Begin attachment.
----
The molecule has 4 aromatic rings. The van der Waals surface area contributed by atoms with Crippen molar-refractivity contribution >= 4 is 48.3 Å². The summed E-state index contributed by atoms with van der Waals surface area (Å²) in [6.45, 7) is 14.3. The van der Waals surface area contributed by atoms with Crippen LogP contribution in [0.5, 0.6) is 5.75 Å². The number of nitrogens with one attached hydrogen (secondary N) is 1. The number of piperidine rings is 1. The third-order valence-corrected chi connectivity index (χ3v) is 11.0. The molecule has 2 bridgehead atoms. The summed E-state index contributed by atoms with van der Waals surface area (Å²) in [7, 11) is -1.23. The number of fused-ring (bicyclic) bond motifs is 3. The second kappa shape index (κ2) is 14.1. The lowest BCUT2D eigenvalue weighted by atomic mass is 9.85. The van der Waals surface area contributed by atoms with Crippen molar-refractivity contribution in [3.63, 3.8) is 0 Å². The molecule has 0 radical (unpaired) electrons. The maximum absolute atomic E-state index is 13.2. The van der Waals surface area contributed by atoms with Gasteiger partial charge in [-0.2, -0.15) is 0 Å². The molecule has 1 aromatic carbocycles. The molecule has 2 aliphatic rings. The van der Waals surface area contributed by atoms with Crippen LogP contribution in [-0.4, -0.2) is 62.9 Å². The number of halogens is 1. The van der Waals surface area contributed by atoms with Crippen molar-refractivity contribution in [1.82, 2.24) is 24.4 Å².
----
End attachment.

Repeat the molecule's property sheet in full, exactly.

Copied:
The molecule has 4 aromatic rings. The van der Waals surface area contributed by atoms with Crippen molar-refractivity contribution >= 4 is 48.3 Å². The summed E-state index contributed by atoms with van der Waals surface area (Å²) in [6.45, 7) is 14.3. The van der Waals surface area contributed by atoms with Crippen LogP contribution in [0.5, 0.6) is 5.75 Å². The number of nitrogens with one attached hydrogen (secondary N) is 1. The number of piperidine rings is 1. The third-order valence-corrected chi connectivity index (χ3v) is 11.0. The molecule has 2 bridgehead atoms. The summed E-state index contributed by atoms with van der Waals surface area (Å²) in [7, 11) is -1.23. The number of fused-ring (bicyclic) bond motifs is 3. The second kappa shape index (κ2) is 14.1. The lowest BCUT2D eigenvalue weighted by atomic mass is 9.85. The van der Waals surface area contributed by atoms with Crippen molar-refractivity contribution in [3.63, 3.8) is 0 Å². The molecule has 0 radical (unpaired) electrons. The maximum absolute atomic E-state index is 13.2. The van der Waals surface area contributed by atoms with Gasteiger partial charge in [-0.2, -0.15) is 0 Å². The molecule has 1 aromatic carbocycles. The molecule has 2 aliphatic rings. The van der Waals surface area contributed by atoms with Crippen LogP contribution in [-0.4, -0.2) is 62.9 Å². The number of halogens is 1. The van der Waals surface area contributed by atoms with Crippen molar-refractivity contribution in [1.82, 2.24) is 24.4 Å².